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:: By Zak Stambor

:: Photography courtesy Argonne
:: National Laboratory

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Chicago Journal ::

Shift in focus

Argonne National Laboratory installs one of the world’s fastest supercomputers.

Argonne National Laboratory has recently seen “its role change,” says Robert Rosner, Argonne director and president of UChicago Argonne, LLC, which manages the lab, “so rather than design and build [nuclear] reactors,” many of its scientists now are involved in computational science, including research examining how to build a better reactor.


Technicians install Argonne’s new IBM Blue Gene/P supercomputer.

As part of that evolution, Argonne announced plans in December to construct a Theory and Computing Sciences Building that will bring together researchers from five different buildings, as well as some currently housed offsite, to conduct research in a range of fields, including nuclear, atomic, and particle physics; computational biology; astrophysics; and nuclear engineering. The facility will house more than 600 laboratory employees, an 18,000-square-foot centralized library, a conference center, including research groups that have begun to use IBM’s Blue Gene/P supercomputer, which the lab announced it had acquired a month earlier.

By installing one of IBM’s fastest supercomputers and linking it with an upgraded and expanded IBM Blue Gene/L machine, the Argonne, Illinois–based facility is bolstering its computer systems’capabilities fivefold. The combined machine will process 556 million million calculations per second.

The new facility and machines are key cogs in the Department of Energy’s evolving computational-research approach, which also includes distinct, complementary supercomputing operations at Lawrence Livermore National Laboratory and Oak Ridge National Laboratory, says Michael Strayer, associate director for Advanced Scientific Computing Research in the DOE’s Office of Science, which oversees the laboratories’programs. “We want to leverage off the strength of [Argonne’s] computer-science program,” he says, “to perform substantial and exciting science simulations.”

Scientists across the country will use the computers’computational capabilities to examine such large-scale issues as how stars end their lives as supernovas and what led to the initial structure of the universe. Those scientists come from national laboratories, Chicago and other universities, as well as companies like Boeing, Dreamworks LLC, and Pratt & Whitney, because the computers allow them to research areas that are difficult to start up in a university environment, are interdisciplinary, or require a strong applied component. To use the machines, they agree to publish their results in open scientific literature. For instance, Dreamworks has used the IBM Blue Gene/L supercomputer to conduct a simulation study using optimal retracing—a means of computing the behavior of light that is applicable to animation, as well as for transport equations that examine high-energy particles’behavior. Likewise Don Lamb, director of Chicago’s Center for Astrophysical Thermonuclear Flashes, plans to use the new machine to model white dwarf star’s incineration, which may help determine properties of dark energy, a hypothetical force thought to dominate the universe.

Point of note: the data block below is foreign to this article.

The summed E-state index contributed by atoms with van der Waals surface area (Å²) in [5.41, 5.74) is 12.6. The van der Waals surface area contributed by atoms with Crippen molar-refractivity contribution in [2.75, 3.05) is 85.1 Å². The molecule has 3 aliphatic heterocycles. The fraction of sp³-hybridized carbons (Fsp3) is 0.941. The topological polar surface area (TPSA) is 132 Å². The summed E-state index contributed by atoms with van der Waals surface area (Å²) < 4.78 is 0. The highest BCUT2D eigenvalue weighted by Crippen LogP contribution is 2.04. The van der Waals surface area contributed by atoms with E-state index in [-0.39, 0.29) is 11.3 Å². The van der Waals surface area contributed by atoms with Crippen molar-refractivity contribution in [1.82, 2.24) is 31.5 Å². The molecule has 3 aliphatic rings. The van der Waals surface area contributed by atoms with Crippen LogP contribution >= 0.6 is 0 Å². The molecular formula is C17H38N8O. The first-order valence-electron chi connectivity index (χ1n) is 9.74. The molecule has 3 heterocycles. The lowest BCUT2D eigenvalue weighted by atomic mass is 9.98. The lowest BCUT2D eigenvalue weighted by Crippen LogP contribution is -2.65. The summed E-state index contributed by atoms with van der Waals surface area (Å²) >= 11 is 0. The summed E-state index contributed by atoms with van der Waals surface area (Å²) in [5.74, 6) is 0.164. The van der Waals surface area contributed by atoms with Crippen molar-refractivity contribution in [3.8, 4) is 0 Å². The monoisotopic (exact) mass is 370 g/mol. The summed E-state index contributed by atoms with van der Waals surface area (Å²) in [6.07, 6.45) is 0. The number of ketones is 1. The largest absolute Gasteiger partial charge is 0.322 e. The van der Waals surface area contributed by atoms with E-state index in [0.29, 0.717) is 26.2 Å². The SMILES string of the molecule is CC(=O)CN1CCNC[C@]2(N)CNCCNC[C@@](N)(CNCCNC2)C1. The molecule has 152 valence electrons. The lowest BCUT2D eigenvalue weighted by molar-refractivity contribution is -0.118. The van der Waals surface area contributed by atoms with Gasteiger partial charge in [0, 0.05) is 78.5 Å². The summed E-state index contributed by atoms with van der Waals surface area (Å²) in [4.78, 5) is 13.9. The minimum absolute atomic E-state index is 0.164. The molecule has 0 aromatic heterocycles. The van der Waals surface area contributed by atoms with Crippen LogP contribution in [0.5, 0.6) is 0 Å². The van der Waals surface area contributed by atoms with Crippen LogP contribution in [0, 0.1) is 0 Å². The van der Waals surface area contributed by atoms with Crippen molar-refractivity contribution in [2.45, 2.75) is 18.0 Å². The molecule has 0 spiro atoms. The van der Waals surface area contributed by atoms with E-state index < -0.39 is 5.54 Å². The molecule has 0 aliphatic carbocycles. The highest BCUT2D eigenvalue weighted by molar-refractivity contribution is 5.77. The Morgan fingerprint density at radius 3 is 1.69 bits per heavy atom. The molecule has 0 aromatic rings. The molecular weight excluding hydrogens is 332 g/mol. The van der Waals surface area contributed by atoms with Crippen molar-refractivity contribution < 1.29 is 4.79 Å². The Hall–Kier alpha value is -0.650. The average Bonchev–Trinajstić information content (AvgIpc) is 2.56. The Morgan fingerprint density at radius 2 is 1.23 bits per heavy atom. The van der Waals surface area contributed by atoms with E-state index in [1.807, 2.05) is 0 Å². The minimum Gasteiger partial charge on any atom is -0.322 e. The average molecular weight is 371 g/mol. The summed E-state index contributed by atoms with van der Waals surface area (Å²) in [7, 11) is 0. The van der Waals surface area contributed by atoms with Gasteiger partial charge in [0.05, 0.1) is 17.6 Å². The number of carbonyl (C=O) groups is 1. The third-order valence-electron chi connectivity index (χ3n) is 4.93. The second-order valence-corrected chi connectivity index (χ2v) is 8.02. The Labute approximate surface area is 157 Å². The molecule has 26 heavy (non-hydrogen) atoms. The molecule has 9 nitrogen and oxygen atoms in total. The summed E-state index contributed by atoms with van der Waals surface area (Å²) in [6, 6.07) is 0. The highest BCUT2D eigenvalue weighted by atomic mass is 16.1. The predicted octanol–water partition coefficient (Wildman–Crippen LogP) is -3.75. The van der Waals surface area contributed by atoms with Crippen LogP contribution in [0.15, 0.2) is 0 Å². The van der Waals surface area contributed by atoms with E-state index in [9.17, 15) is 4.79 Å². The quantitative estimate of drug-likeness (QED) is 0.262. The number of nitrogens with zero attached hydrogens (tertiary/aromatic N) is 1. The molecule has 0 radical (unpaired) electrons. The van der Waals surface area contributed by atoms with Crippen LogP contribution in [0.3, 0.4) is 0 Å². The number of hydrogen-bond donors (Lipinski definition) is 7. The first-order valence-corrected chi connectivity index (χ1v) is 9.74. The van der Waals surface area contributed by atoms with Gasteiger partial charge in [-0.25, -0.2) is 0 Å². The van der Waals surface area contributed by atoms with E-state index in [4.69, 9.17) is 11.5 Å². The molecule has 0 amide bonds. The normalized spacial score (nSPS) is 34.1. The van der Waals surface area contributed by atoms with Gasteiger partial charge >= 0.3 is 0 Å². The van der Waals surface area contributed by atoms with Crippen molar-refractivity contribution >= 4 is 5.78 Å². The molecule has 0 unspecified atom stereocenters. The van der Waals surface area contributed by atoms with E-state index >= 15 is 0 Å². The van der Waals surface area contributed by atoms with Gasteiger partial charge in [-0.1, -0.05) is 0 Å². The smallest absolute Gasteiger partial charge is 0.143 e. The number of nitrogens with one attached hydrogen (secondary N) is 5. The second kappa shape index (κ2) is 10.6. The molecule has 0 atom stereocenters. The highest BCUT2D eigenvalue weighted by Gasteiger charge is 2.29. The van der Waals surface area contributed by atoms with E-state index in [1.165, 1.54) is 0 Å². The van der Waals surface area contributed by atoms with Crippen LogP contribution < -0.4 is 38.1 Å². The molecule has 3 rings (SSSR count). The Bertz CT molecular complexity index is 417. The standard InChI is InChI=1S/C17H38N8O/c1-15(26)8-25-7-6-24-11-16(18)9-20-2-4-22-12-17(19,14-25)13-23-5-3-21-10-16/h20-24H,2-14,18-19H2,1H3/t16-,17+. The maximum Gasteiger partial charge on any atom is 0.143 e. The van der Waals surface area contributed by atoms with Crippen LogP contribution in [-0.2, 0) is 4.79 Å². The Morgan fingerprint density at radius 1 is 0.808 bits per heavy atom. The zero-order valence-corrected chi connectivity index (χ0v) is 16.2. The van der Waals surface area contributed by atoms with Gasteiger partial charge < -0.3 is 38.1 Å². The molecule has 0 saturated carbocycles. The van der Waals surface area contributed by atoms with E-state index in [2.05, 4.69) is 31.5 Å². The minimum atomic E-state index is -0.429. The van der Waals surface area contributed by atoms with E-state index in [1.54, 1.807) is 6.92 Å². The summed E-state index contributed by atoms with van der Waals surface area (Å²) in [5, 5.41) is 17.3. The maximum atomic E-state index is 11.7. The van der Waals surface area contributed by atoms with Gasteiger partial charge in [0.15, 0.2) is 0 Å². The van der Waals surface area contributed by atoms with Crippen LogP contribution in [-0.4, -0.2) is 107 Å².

In December the lab finished installing the new supercomputer. The other will be upgraded and expanded by the opening of the new facility. Once installed and linked, the DOE’s machines will help boost the national laboratories’output from 250 million processor hours to nearly 750 million, says Strayer, noting that Argonne’s combined supercomputer will be either the world’s fastest, or second-fastest, supercomputer.

The installations follow an October 19 announcement that Argonne will end onsite experimental work involving significant quantities of nuclear material since the costs of upgrading Argonne’s programmatic equipment, fire prevention, and ventilation systems were cost prohibitive. While the lab will continue to conduct research using small amounts (less than one gram) of nuclear material, it will collaborate with Savannah River National Laboratory in Aiken, South Carolina, to carry out other types of nuclear experiments.

The DOE’s creation of the Idaho National Laboratory in February 2005—it combined Argonne National Laboratory–West and the Idaho National Engineering and Environmental Laboratory—“was the deciding moment when it became clear,” Rosner says, “that our mission as a lab is to inform the more technological parts by trying to work out the science-based engineering that allows everything else to happen.”

To better serve the nation’s interests, Rosner says Argonne aims to use the supercomputers to position itself to shape nuclear energy “20 to 30 years from now.” Rosner says that the lab’s scientists already know the weaknesses of the current generation of nuclear reactors, so they need to begin research and development to license a new design, which could take a decade. While the shift will reshuffle some staff, for the most part, it means that the affected scientists will have to travel more often to Savannah River.